While taking my 11-year-old son to Little Athletics, I noticed how a once strong brand is losing its relevance.
When trying to give out the award for athlete of the day, I struggled several times to get any of kids to accept it. The reason – it was sponsored by McDonald’s. And the negatively was not just based on the opinion of the parents. Most of the children proudly stated, “I don’t go to McDonald’s – I don’t want it”.
This lead me to question, is McDonald losing the next generation?
The Little Athletics award was for a free snack wrap – one of the healthier options on the McDonald’s menu. However, the perception from the parents and even some of the children is McDonald’s doesn’t provide healthy or even good quality food.
This is obviously something McDonald’s has been trying to address. They have evolved their menu to provide healthier options such as salads. They have also been one of the leaders in their category to provide nutritional information on their food. But this doesn’t seem to be swaying some.
With growing community concerns about obesity, regardless of what McDonald’s does or says, the brand has tarnished its reputation over many decades. The burgers, fries and fizzy drinks are still their main fodder and dominate the brand’s unhealthy brand perception.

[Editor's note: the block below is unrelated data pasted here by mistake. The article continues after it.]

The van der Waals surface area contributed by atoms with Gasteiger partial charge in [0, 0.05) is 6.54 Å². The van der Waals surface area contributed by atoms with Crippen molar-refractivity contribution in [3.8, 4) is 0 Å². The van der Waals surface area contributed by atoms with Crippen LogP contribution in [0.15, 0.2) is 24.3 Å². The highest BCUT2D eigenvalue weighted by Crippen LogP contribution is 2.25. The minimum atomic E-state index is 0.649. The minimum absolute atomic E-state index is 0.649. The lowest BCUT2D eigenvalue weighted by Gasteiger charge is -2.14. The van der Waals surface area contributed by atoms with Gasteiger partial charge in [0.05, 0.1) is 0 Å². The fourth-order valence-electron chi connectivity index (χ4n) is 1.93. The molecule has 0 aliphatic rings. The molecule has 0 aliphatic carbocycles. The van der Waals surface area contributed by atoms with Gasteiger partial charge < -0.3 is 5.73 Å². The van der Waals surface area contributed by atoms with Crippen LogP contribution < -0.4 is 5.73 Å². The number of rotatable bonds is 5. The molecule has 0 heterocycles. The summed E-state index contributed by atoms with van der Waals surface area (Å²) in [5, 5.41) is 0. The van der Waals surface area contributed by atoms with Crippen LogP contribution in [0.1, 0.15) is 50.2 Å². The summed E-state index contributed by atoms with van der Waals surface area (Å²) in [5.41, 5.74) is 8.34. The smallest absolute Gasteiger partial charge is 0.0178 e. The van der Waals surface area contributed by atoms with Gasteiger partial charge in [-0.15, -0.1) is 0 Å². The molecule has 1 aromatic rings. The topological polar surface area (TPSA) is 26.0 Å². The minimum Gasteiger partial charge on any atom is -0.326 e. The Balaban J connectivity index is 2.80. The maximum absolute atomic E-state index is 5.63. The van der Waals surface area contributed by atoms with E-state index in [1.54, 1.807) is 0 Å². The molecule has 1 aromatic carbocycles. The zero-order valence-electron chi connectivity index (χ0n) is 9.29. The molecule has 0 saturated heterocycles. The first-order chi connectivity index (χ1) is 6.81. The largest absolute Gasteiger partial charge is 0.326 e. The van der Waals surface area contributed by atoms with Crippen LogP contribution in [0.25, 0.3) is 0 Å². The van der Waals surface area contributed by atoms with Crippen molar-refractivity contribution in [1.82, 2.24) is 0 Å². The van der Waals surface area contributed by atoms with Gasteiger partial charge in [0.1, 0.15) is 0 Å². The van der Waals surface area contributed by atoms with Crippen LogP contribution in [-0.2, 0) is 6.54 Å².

McDonald’s claim their sponsorship of Little Athletics is part of their commitment to “improve the health and well being of Australian children”. It is clear that some parents feel this is not exactly a genuine brand gesture.
On probing a little, several parents told me that they resent McDonald’s sponsoring children’s sport and Little Athletics. Not only do they not like the food, they are active brand rejecters. And they are not alone. There are several online petitions online with thousands of supporters trying to get Little Athletics to cancel McDonald’s sponsorship.
“Little Athletics promotes active lifestyle and McDonald’s goes against everything it represents. There are so many other better sponsors out there,” says Danielle O’Brien, founder of one of the petitions on change.org
While this perception might not be widespread, it would be a worrying trend for McDonald’s if children reach their tweens and then start moving away from the brand – especially if they are actively participating in sport.
Just a few years ago, I wrote about my son’s obsession with the McDonald’s brand. How times have changed. He actually ended up with the award but I don’t think he has even claimed his wrap. He is also no longer excited by the golden arches.
The problem for McDonald’s is that the brand may be damaged beyond repair. They may have lost a good chunk of the next generation for good.
Managing Partner, Strategy